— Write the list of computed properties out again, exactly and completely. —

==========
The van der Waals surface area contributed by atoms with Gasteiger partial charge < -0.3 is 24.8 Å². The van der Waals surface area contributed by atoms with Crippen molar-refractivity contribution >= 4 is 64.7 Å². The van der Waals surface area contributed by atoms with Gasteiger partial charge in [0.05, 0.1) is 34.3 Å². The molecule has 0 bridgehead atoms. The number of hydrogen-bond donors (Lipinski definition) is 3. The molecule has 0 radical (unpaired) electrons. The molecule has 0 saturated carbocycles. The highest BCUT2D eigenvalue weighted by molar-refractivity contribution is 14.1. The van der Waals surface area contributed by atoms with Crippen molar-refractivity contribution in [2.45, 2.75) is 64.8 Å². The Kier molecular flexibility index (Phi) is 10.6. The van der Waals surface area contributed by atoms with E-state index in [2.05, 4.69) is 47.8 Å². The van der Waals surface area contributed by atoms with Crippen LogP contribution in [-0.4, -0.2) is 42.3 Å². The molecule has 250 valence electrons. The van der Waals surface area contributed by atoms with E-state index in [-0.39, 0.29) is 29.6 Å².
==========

The van der Waals surface area contributed by atoms with Gasteiger partial charge < -0.3 is 24.8 Å². The van der Waals surface area contributed by atoms with Crippen molar-refractivity contribution >= 4 is 64.7 Å². The van der Waals surface area contributed by atoms with Gasteiger partial charge in [0.05, 0.1) is 34.3 Å². The molecule has 0 bridgehead atoms. The number of hydrogen-bond donors (Lipinski definition) is 3. The molecule has 0 radical (unpaired) electrons. The molecule has 0 saturated carbocycles. The highest BCUT2D eigenvalue weighted by molar-refractivity contribution is 14.1. The van der Waals surface area contributed by atoms with Crippen molar-refractivity contribution in [2.45, 2.75) is 64.8 Å². The Kier molecular flexibility index (Phi) is 10.6. The van der Waals surface area contributed by atoms with E-state index in [2.05, 4.69) is 47.8 Å². The van der Waals surface area contributed by atoms with Crippen LogP contribution in [-0.4, -0.2) is 42.3 Å². The molecule has 250 valence electrons. The van der Waals surface area contributed by atoms with E-state index in [-0.39, 0.29) is 29.6 Å².